3. Keep good records of your expenses
    Good record keeping is important when it comes to your income and expenses. Make sure to ask for receipts for everything and then keep them somewhere safe. This is more important for expenses paid by cash so you don’t “loose” expenses. Remember, business expenses reduce your profits (and therefore your tax bill!)

  5. Separate business and personal finances
    Always have separate bank and credit cards for your business and never mix your personal finances with your business. This is really a follow-on from point 2 – having a separate bank account will make it easier to calculate your profits and reduce the chances of expenses being overlooked.

  7. Take out Income Protection Insurance
    I tend to go on about this a lot to clients. Having income protection insurance means that if anything happens and you become too ill to work, the insurance pays you a wage until you are able to resume work – a must have for the self-employed. You can also get tax relief on the contributions you make under Revenue’s Health Benefit Scheme.

  9. Employ family members
    Employing a family member can be tax effective as the cost of their wage can be used to reduce profits for tax. So if you have a teenager who can do some office work or online marketing etc. (let’s face it, they are probably more technically savvy than us!). Once the child performs genuine tasks in the business, then that salary paid to them is tax deductible in your business.  No PRSI is charged if the child is under 16, or if over 16, carries out the work at home where the business is carried on. The child’s salary will be liable for USC charge but at the lower rates. You must, however, register with revenue as an employer

  11. Allowance for home office
    If you have your office at home, then you can claim a percentage for rent, light and heat, and broadband. The percentage will depend on the size of the house and how much is used for the business. Nice way to get tax relief on expenses you have to pay anyway to run your home.

  13. Using a car for your business
    If you use your car in your business, then you can put all the motor expenses through the business. However, if you use this car for any personal use you will need to write back a percentage to account for the personal element. Make sure the car is in your name or revenue will try to disallow the expenses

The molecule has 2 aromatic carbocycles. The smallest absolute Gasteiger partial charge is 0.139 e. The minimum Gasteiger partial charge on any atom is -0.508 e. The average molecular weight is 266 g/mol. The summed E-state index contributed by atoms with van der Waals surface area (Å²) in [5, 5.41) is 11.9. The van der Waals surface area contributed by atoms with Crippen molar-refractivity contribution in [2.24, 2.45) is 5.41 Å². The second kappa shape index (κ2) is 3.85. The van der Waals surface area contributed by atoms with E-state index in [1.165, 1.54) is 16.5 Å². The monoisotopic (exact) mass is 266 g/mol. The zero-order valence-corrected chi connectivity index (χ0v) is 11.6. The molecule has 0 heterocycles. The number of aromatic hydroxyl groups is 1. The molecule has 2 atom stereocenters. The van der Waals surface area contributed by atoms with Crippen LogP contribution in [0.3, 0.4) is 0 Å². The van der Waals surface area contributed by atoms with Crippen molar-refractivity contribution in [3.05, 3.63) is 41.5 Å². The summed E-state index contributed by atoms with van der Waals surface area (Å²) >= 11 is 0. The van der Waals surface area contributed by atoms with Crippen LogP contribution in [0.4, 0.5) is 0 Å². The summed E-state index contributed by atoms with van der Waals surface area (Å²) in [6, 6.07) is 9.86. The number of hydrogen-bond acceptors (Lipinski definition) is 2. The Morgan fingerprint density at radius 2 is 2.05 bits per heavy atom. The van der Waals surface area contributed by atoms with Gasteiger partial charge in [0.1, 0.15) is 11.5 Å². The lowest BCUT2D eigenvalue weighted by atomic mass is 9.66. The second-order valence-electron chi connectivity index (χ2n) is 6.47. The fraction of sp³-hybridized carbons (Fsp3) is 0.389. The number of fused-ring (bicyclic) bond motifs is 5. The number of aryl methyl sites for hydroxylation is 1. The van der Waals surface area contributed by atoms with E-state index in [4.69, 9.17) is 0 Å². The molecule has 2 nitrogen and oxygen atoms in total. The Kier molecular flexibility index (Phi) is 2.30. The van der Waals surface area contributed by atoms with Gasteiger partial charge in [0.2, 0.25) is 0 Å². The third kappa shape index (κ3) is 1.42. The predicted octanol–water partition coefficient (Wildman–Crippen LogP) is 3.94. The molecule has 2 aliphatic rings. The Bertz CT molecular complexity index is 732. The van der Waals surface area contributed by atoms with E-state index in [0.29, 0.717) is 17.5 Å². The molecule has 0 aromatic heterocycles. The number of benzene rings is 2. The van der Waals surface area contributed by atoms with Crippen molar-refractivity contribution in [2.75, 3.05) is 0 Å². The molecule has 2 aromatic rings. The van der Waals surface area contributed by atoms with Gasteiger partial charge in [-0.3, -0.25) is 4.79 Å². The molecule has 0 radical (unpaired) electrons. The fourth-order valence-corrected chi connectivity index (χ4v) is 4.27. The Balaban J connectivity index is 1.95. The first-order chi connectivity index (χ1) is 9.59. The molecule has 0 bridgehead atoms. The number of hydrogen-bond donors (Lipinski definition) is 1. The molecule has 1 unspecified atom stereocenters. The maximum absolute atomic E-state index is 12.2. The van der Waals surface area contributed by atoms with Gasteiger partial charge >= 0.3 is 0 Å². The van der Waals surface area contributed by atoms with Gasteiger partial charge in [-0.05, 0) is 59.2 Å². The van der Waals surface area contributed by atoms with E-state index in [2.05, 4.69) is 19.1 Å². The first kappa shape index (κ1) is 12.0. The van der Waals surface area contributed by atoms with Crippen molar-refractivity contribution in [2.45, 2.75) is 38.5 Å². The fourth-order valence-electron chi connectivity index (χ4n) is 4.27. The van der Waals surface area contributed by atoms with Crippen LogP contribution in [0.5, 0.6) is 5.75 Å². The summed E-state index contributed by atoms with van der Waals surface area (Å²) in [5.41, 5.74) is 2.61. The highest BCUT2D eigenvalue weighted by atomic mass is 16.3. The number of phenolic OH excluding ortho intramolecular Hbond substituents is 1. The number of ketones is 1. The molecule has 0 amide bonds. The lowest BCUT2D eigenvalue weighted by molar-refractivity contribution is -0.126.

15. Medical Expenses
    Keep all medical receipts – doctor, dentist, hospital, consultant and prescriptions. These can be used to give you 20% off your tax bill! If you haven’t been diligent at keeping these receipts, pharmacies and doctors will usually give you a printout for the year so you can make sure you are claiming everything. If you have a family, you can include medical expenses paid for children under 16.

  17. Tuition fees
    If you or any members of your family have done any 3 rd level courses, keep a record of the fees paid – these can be used as a credit to reduce tax. The credit isn’t great, but every little helps

  19. Be jointly taxed with your spouse
    Being jointly taxed means that any unused tax credits can be passed from your spouse to you to reduce your joint income tax. Also on this, if your spouse has PAYE income, make sure they are claiming any relevant Flat Rate Expenses (see for a full list of these).

Finally, if you are unsure if you are claiming all relevant credits and allowances, or are worried that you might not be including the correct expenses in your business, then give us a shout to see if we can help. (AND, accountant’s fees are also a business expense and therefore used to reduce your tax bill)

Revenue Code of Practice

Revenue are changing their code of practice in relation to the correction of errors on submitted tax returns. From 1st May 2017 onward, any errors (or omissions) made in income tax returns that relate to offshore matters cannot be declared or amended without Revenue involvement. 

Offshore matters are things like:

As most people are probably aware, revenue receive financial information on Irish taxpayers from Irish banks and financial institutions.

Revenue have now entered into an agreement with 100 countries to automatically exchange bank and other financial information about Irish residents who hold financial or other assets in these countries. 

From 1st May 2017 this will come into effect and from that date onward taxpayers will no longer be able to make a qualifying disclosure which relates “directly or indirectly to an offshore matter in respect of which Irish tax is payable”. The effect of this will be that taxpayers who do not have their tax affairs up to date in relation to offshore matters will face interest and penalties on any tax liabilities and (most likely) a Revenue Audit.

So anyone with any offshore matters listed above should make sure they have the tax affairs relating to these up to date before the 1st May deadline.